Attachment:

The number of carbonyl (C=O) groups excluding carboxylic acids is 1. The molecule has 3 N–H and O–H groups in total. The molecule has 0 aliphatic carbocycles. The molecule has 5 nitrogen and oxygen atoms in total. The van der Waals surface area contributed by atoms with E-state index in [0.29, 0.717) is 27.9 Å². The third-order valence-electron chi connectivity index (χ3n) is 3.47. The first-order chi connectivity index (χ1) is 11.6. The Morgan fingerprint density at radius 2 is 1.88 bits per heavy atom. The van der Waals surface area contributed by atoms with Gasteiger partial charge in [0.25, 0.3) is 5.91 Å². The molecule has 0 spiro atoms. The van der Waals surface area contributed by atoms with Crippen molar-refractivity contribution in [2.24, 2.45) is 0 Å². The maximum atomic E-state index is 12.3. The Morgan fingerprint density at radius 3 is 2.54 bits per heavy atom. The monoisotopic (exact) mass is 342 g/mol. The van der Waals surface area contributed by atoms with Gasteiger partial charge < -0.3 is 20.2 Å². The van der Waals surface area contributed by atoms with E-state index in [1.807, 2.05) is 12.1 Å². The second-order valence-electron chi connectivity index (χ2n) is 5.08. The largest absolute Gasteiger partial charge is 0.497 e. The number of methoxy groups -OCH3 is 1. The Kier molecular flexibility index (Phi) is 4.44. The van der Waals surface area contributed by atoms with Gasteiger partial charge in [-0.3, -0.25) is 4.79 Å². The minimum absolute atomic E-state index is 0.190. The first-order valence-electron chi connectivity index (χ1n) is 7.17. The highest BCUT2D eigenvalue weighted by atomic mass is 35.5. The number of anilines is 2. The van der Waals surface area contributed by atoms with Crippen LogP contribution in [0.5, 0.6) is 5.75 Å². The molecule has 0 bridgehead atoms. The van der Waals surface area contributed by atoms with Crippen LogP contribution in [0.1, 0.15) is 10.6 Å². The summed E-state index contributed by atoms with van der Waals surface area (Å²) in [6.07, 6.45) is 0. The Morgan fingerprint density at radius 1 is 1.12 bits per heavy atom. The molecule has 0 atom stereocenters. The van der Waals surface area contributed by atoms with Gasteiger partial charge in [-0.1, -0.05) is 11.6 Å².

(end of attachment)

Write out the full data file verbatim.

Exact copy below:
The number of carbonyl (C=O) groups excluding carboxylic acids is 1. The molecule has 3 N–H and O–H groups in total. The molecule has 0 aliphatic carbocycles. The molecule has 5 nitrogen and oxygen atoms in total. The van der Waals surface area contributed by atoms with E-state index in [0.29, 0.717) is 27.9 Å². The third-order valence-electron chi connectivity index (χ3n) is 3.47. The first-order chi connectivity index (χ1) is 11.6. The Morgan fingerprint density at radius 2 is 1.88 bits per heavy atom. The van der Waals surface area contributed by atoms with Gasteiger partial charge in [0.25, 0.3) is 5.91 Å². The molecule has 0 spiro atoms. The van der Waals surface area contributed by atoms with Crippen molar-refractivity contribution in [2.24, 2.45) is 0 Å². The maximum atomic E-state index is 12.3. The Morgan fingerprint density at radius 3 is 2.54 bits per heavy atom. The monoisotopic (exact) mass is 342 g/mol. The van der Waals surface area contributed by atoms with Gasteiger partial charge < -0.3 is 20.2 Å². The van der Waals surface area contributed by atoms with E-state index in [1.807, 2.05) is 12.1 Å². The second-order valence-electron chi connectivity index (χ2n) is 5.08. The largest absolute Gasteiger partial charge is 0.497 e. The number of methoxy groups -OCH3 is 1. The Kier molecular flexibility index (Phi) is 4.44. The van der Waals surface area contributed by atoms with Gasteiger partial charge in [-0.3, -0.25) is 4.79 Å². The minimum absolute atomic E-state index is 0.190. The first-order valence-electron chi connectivity index (χ1n) is 7.17. The highest BCUT2D eigenvalue weighted by atomic mass is 35.5. The number of anilines is 2. The van der Waals surface area contributed by atoms with Crippen LogP contribution in [0.5, 0.6) is 5.75 Å². The molecule has 0 bridgehead atoms. The van der Waals surface area contributed by atoms with Crippen LogP contribution in [0.1, 0.15) is 10.6 Å². The summed E-state index contributed by atoms with van der Waals surface area (Å²) in [6.07, 6.45) is 0. The Morgan fingerprint density at radius 1 is 1.12 bits per heavy atom. The molecule has 0 atom stereocenters. The van der Waals surface area contributed by atoms with Gasteiger partial charge in [-0.1, -0.05) is 11.6 Å².